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Paralympic Torchbearer mum all lit up by 'surreal' experience
SEEING the crowds cheering while she was carrying the Paralympic Torch was like being famous for dedicated fundraiser, Nicki Styles.
The 39-year-old mum, who was picked as a torchbearer after raising thousands of pounds for charity, carried the flame in Aylesbury on Tuesday night.
She was part of a team of five fundraisers and was the first from her group to undertake the role.
“I had to kiss torches with the previous team. It was really nerve-wracking. I thought if anything is going to go wrong it will happen while lighting the torch,” she said.
“There was a great big media van in front of us, it was like being famous because the crowds were going mad. They were cheering and clapping, it was surreal.”
Nicki, of Mannington Park, ran 130 metres with the flame before passing it on to another team mate.
“I just forgot about everything. I must have looked like the Cheshire cat, I was elated. It all went too quickly,” she said.
“I couldn’t get over the amount of people that turned out, they lined the street with lanterns and there were people with Go Team GB signs too.
“I was proud to be part of it and the fact everyone in the crowd was proud too was just amazing.”
Nicki’s son, Brandon, 12, suffers from a life-threatening metabolic disorder known as argininosuccinic aciduria, and her first child, Brett, died of the same condition when he was just six days old.
Nicki, who also has a 13-year-old daughter Krystal and son Bradley, 14, has been raising funds for Great Ormond Street and Naomi House Children’s Hospice and was nominated to carry the torch as a result of her hard work.
Nicki has taken part in three charity treks for Great Ormond Street and will be taking on her third for Naomi House Children’s Hospice, which will be in Thailand, at the end of the year.
Brandon’s condition means that he has an enzyme missing so his liver cannot excrete toxins. If not monitored carefully it could poison all his organs, which is what happened to Brett.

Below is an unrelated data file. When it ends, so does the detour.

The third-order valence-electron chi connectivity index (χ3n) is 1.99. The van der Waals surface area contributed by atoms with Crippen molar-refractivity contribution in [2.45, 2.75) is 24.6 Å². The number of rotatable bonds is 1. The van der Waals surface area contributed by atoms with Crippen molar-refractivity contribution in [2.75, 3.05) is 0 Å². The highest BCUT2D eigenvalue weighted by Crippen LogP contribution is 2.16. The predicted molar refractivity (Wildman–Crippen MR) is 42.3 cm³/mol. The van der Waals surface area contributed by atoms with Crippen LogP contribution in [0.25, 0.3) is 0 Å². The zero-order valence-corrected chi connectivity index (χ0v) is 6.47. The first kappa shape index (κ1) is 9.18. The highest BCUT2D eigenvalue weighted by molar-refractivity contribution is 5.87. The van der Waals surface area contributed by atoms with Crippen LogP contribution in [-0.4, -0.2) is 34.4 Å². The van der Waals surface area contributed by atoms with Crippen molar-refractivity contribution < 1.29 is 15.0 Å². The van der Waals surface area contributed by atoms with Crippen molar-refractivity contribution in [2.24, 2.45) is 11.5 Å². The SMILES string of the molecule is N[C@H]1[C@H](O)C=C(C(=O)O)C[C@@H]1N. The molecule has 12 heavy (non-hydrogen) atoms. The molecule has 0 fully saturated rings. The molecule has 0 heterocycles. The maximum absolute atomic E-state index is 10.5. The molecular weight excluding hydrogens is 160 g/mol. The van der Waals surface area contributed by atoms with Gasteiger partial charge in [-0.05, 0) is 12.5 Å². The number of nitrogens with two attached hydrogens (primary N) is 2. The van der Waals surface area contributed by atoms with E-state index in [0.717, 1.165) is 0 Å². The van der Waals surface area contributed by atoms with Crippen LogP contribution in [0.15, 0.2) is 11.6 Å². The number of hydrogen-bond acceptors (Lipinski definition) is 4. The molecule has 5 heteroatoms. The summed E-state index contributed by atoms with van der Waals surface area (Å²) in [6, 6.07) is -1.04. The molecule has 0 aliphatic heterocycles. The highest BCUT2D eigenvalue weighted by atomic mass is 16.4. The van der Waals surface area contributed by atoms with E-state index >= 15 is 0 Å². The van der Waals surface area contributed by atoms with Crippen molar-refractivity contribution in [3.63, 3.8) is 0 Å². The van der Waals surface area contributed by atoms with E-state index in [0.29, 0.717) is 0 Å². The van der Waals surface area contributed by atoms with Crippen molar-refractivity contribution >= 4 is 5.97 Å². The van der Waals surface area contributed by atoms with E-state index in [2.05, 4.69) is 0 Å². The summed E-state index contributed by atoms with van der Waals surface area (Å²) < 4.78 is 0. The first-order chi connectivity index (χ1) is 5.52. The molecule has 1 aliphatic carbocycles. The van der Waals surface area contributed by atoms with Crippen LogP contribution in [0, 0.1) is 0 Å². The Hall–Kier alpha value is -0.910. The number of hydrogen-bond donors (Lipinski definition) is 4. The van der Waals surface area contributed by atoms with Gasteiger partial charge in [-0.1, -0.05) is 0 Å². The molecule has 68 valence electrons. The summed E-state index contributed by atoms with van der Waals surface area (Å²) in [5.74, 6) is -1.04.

He is on a restricted protein diet, has complex health care needs, global developmental delay, growth hormone deficiency and is allergic to dairy products.
Great Ormond Street provide treatment for Brandon and Naomi House Children’s Hospice look after him for 16 days a year.
Nicki’s friend Lesley Lewis, of Romford, who met her on a charity trek in 2005, nominated her for the role.
Lesley said: “Nicki does stuff for everybody else and I just thought she should be recognised for the amount of charity work she does.”
Nicki is bringing her torch to an all-you-can-eat fundraising event at the Bombay Lounge in Peatmoor on September 10.
The event, which is £12.50 each, starts at 7pm and will see diners holding the torch for photos in exchange for a donation to Naomi House Hospice.
To book phone 01793 887799 or to sponsor her on her charity trek visit www.justgiving.com/nicki-styles.
Meanwhile, Wiltshire’s Louise Hunt is gearing up for the eight days of wheelchair tennis competitions at the London 2012 Payalympics, which will start on Saturday at the purpose -built Eton Manor venue in the Olympic Park.
Her final two tournaments before her Paralympic Games debut helped the Wanborough star’s confidence after she reached her third ITF 1 Series doubles semi-final of the season at the Belgian Open and finished runner-up in the women’s consolation final at the British Open.
Louise, who is part of the Tennis Foundation’s Wheelchair Tennis Performance Team, said: “I’m really happy with how I’m playing and I can’t wait for the Paralympics.”